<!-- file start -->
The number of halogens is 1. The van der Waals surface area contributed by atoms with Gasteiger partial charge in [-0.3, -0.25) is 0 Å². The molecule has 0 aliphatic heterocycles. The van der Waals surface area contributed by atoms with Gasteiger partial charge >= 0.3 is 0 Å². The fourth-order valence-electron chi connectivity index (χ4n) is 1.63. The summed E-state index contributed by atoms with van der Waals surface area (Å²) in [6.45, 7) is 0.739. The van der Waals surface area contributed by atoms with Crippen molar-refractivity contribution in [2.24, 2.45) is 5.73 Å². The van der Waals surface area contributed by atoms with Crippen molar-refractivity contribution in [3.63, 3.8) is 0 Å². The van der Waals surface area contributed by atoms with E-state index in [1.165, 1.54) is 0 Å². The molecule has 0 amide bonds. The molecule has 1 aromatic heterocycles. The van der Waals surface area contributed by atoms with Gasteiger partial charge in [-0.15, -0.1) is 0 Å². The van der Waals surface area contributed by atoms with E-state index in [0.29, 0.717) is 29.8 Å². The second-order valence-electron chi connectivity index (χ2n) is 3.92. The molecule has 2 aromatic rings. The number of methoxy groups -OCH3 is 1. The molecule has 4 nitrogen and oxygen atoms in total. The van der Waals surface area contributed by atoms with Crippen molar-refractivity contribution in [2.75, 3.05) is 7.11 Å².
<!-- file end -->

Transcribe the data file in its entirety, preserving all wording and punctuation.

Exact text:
The number of halogens is 1. The van der Waals surface area contributed by atoms with Gasteiger partial charge in [-0.3, -0.25) is 0 Å². The molecule has 0 aliphatic heterocycles. The van der Waals surface area contributed by atoms with Gasteiger partial charge >= 0.3 is 0 Å². The fourth-order valence-electron chi connectivity index (χ4n) is 1.63. The summed E-state index contributed by atoms with van der Waals surface area (Å²) in [6.45, 7) is 0.739. The van der Waals surface area contributed by atoms with Crippen molar-refractivity contribution in [2.24, 2.45) is 5.73 Å². The van der Waals surface area contributed by atoms with Crippen molar-refractivity contribution in [3.63, 3.8) is 0 Å². The van der Waals surface area contributed by atoms with E-state index in [1.165, 1.54) is 0 Å². The molecule has 0 amide bonds. The molecule has 1 aromatic heterocycles. The van der Waals surface area contributed by atoms with Gasteiger partial charge in [-0.15, -0.1) is 0 Å². The van der Waals surface area contributed by atoms with E-state index in [0.29, 0.717) is 29.8 Å². The second-order valence-electron chi connectivity index (χ2n) is 3.92. The molecule has 2 aromatic rings. The number of methoxy groups -OCH3 is 1. The molecule has 4 nitrogen and oxygen atoms in total. The van der Waals surface area contributed by atoms with Crippen molar-refractivity contribution in [2.75, 3.05) is 7.11 Å².